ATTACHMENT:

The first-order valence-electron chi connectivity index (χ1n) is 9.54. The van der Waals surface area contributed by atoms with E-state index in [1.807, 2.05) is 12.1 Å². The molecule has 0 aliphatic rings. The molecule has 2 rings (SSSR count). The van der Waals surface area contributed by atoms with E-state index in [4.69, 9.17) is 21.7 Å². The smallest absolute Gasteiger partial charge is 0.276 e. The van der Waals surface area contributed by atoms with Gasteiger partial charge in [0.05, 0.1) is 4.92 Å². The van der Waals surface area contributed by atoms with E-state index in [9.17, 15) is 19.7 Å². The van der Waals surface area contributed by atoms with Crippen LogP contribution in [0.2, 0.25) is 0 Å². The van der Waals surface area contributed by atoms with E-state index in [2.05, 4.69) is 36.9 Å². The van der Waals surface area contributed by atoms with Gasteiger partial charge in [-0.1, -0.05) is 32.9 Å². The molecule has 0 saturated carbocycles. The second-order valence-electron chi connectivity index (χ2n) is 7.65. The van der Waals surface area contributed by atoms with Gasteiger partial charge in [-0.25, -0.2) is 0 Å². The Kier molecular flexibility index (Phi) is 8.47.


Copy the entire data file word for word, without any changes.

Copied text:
The first-order valence-electron chi connectivity index (χ1n) is 9.54. The van der Waals surface area contributed by atoms with E-state index in [1.807, 2.05) is 12.1 Å². The molecule has 0 aliphatic rings. The molecule has 2 rings (SSSR count). The van der Waals surface area contributed by atoms with E-state index in [4.69, 9.17) is 21.7 Å². The smallest absolute Gasteiger partial charge is 0.276 e. The van der Waals surface area contributed by atoms with Gasteiger partial charge in [0.05, 0.1) is 4.92 Å². The van der Waals surface area contributed by atoms with E-state index in [9.17, 15) is 19.7 Å². The van der Waals surface area contributed by atoms with Crippen LogP contribution in [0.2, 0.25) is 0 Å². The van der Waals surface area contributed by atoms with E-state index in [2.05, 4.69) is 36.9 Å². The van der Waals surface area contributed by atoms with Gasteiger partial charge in [-0.1, -0.05) is 32.9 Å². The molecule has 0 saturated carbocycles. The second-order valence-electron chi connectivity index (χ2n) is 7.65. The van der Waals surface area contributed by atoms with Gasteiger partial charge in [-0.25, -0.2) is 0 Å². The Kier molecular flexibility index (Phi) is 8.47.